Karin Ngwa hosts 19 displaced persons from the crisis-hit northwest region of Cameroon in her home in Bonamoune, Douala. When she learnt about the recent fuel price increase, she was devastated because basic commodities were already expensive.
“Things are hard, things are difficult. This family that I have is just too much,” said Ngwa, who lives with four family members in addition to the IDPs. “When you want to buy oil to cook food for them, the prices are scary. Cassava for 1,000 CFA Francs can’t feed this household again. You take 3,000 CFA Francs to the market and you look stupid.”
She added that the price of soap has risen from 300 to 450 CFA Francs per bar, and her family needs at least three every week.
“Sometimes I feel like going to the village, but I can’t. If war doesn’t kill you in Bamenda, the food price hike will kill you in Douala.”
Prices of basic commodities have been increasing since 2016 in Cameroon. Marie Annette, a resident in the nation’s capital, Yaoundé, lamented the plantains she used to buy comfortably have doubled in price, making it hard for her to conveniently feed her family.
“When you want to complain, the trader tells you fuel is expensive,” she told HumAngle.
Marie said the plantain dealer justified the hike by saying it costs a lot to transport the plantains from farms because of the fuel price increase.
On Feb. 1, the price of petrol and diesel rose by 15 per cent and 25 per cent, respectively. The government reached an agreement with the International Monetary Fund (IMF) for a $74.6 million financing on the condition that they would reduce costly fuel subsidies, which don’t meet up with current international oil price projections. Cameroon’s fuel subsidies were estimated to reach 2.9 percent of GDP in 2022.
Though the Cameroonian government has often denied there’s ongoing inflation, the impact on the street tells a different story. Economist Nsaikila Melaine linked the price hikes to the advent of the Anglophone crisis, a socio-political conflict affecting the two English-speaking regions of Cameroon, in late 2016.
“It is worth noting that Northwest and Southwest regions actually produce a huge chunk of food that serves the country,” he explained.
“As a result of the crisis in those regions, agricultural productivity was drastically reduced as many people had to leave their farms and migrate into neighbouring Nigeria and other regions of the country.”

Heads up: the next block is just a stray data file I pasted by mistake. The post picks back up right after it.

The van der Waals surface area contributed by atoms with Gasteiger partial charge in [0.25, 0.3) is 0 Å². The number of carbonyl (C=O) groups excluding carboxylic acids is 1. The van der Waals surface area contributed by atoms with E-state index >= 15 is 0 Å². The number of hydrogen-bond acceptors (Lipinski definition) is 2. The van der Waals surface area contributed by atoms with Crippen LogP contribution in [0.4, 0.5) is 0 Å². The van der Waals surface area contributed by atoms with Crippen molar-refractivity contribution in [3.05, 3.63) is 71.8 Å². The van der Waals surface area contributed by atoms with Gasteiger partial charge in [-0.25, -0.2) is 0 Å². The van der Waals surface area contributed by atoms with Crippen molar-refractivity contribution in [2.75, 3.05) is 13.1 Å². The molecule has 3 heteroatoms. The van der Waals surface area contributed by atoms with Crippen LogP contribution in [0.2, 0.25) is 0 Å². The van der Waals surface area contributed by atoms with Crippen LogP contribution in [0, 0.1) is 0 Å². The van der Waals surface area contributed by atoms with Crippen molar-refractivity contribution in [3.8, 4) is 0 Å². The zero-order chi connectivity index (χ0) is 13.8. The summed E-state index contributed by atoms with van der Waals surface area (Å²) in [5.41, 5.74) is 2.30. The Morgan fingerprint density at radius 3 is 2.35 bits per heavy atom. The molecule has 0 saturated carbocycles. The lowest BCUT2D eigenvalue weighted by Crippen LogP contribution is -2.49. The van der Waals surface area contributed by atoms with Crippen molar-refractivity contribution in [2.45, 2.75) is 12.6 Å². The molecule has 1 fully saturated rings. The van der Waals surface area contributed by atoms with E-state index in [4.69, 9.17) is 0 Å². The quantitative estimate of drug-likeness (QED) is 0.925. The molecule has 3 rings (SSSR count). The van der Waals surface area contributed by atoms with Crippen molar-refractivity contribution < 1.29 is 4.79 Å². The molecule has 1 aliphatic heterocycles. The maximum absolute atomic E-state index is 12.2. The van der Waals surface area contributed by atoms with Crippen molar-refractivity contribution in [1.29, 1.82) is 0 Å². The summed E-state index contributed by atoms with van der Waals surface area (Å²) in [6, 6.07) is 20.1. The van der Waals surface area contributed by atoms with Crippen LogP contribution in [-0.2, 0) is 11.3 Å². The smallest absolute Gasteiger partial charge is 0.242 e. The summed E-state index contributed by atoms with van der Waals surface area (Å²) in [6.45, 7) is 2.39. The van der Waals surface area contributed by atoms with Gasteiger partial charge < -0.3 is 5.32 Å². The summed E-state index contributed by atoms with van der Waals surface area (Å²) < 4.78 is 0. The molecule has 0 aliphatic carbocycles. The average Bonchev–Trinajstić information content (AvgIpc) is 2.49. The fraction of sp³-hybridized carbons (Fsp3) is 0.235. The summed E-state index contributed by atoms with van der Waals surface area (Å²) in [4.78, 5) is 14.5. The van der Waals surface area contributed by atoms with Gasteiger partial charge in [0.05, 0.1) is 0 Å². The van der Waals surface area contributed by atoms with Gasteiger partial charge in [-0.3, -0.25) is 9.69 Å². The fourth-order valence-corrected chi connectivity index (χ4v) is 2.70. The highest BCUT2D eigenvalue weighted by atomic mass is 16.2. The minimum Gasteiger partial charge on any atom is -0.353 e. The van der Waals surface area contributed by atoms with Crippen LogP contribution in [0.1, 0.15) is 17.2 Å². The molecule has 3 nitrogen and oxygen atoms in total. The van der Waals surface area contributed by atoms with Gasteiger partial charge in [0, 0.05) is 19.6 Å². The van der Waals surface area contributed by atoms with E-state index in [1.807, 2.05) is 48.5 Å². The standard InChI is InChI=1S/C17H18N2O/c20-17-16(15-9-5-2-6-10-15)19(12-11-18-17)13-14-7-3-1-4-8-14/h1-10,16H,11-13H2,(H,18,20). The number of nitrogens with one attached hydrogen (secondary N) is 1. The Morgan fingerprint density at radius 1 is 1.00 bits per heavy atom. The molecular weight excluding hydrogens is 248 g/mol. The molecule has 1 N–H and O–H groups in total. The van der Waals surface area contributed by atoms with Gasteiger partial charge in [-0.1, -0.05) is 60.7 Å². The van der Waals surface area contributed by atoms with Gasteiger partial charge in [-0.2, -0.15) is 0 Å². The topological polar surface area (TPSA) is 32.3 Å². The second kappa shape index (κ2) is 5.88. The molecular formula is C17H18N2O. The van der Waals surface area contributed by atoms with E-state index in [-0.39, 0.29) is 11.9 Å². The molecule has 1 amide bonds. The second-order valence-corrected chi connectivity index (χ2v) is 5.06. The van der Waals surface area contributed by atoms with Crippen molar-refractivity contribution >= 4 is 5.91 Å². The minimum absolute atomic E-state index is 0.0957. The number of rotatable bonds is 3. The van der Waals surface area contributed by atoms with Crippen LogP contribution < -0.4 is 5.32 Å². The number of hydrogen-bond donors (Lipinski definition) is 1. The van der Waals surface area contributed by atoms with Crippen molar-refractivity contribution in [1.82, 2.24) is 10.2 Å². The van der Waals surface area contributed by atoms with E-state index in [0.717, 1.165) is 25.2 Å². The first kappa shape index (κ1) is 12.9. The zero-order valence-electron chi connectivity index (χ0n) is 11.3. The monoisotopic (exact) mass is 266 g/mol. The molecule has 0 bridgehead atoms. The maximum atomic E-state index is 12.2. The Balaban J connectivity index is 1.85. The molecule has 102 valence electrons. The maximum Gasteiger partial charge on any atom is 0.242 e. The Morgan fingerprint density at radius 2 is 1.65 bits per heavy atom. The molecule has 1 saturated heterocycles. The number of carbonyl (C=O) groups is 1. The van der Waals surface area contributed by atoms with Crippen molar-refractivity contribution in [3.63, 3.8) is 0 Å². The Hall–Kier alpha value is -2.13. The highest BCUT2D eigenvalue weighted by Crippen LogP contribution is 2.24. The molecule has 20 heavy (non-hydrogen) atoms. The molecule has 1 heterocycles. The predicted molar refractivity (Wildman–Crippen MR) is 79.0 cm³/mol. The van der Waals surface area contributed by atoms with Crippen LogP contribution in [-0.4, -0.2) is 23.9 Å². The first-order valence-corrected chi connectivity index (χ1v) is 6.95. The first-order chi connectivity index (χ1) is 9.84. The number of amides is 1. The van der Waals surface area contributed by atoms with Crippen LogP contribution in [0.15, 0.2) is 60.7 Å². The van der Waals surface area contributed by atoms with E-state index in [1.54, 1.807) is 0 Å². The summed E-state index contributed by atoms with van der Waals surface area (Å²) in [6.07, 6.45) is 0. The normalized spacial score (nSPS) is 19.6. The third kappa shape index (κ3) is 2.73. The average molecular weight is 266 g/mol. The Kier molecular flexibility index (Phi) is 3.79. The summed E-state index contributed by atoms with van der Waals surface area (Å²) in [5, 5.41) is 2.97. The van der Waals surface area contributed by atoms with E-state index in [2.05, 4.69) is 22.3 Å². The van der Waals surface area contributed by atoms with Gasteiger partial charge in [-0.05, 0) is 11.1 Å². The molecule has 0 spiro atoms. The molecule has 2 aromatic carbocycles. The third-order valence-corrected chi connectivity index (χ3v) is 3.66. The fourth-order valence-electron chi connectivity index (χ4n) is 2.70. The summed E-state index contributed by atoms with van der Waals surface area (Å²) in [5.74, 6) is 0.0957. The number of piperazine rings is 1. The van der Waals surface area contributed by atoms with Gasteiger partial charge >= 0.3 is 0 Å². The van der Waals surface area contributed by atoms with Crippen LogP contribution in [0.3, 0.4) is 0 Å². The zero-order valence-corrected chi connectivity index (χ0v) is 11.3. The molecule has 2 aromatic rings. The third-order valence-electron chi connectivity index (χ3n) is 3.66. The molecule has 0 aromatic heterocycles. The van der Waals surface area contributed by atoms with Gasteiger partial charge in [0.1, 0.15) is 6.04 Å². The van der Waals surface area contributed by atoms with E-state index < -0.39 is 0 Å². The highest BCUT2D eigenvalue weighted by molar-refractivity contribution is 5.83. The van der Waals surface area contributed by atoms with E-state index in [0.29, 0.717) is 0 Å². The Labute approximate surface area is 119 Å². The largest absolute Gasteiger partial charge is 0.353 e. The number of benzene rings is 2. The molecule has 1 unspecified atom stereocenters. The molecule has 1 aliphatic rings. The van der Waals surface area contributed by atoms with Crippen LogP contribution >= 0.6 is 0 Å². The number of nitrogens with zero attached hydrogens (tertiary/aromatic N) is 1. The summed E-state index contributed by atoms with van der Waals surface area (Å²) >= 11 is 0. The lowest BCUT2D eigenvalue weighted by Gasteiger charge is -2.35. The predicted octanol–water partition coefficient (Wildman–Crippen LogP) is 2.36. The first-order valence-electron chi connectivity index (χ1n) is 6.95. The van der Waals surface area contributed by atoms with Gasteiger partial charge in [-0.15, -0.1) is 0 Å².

According to Melaine, supply drastically dropped with rising demand; hence the market had to readjust to reflect this shortfall in supply with rising prices. The situation worsened due to the COVID-19 pandemic and the Russia-Ukraine war.
“Yes, the government could be adding salt to wounds. If they make better reforms, Cameroon may find itself in a better situation. I, however, doubt this is likely to be achieved with the prevailing trend,” he noted.
Cab drivers and motorcyclists believe the weight of the fuel hike falls more on them than their customers.
“What pains me is the fact that my customers do not agree to pay the amount I ask because they don’t care about this increase. All this weighs on me,” said commercial bike rider Netchue Landry.
Executive President of the National Network of Cameroon Consumers, Francis Hervé Eyalla Saba, admits this adds to difficulties already faced by consumers in Cameroon as the cost of living has increased.
“We were consulted by the government on the rise in fuel prices and we succeeded in preventing another increase in domestic gas and oil. The government promised to drop these prices once we start refining our own crude oil,” he said.
He believes this is a sacrifice consumers should make and urged Cameroonians not to protest. A protest on fuel price hike in 2008, led by transporters, had led to the death of at least seven civilians.
Meanwhile, transporter syndicates have written to Prime Minister Joseph Dion Ngute, announcing an imminent increase in fares proportional to the fuel price hike.
Nsaikila Melaine believes there is hope for the country in the next five years if the government properly manages funds that accrue from the cost-saving measures suggested by the IMF. He also urged the authorities to remove ghost workers from its wage bill, construct roads linking farms with markets, reinstate peace in the two English-speaking regions, and make administrative reforms.
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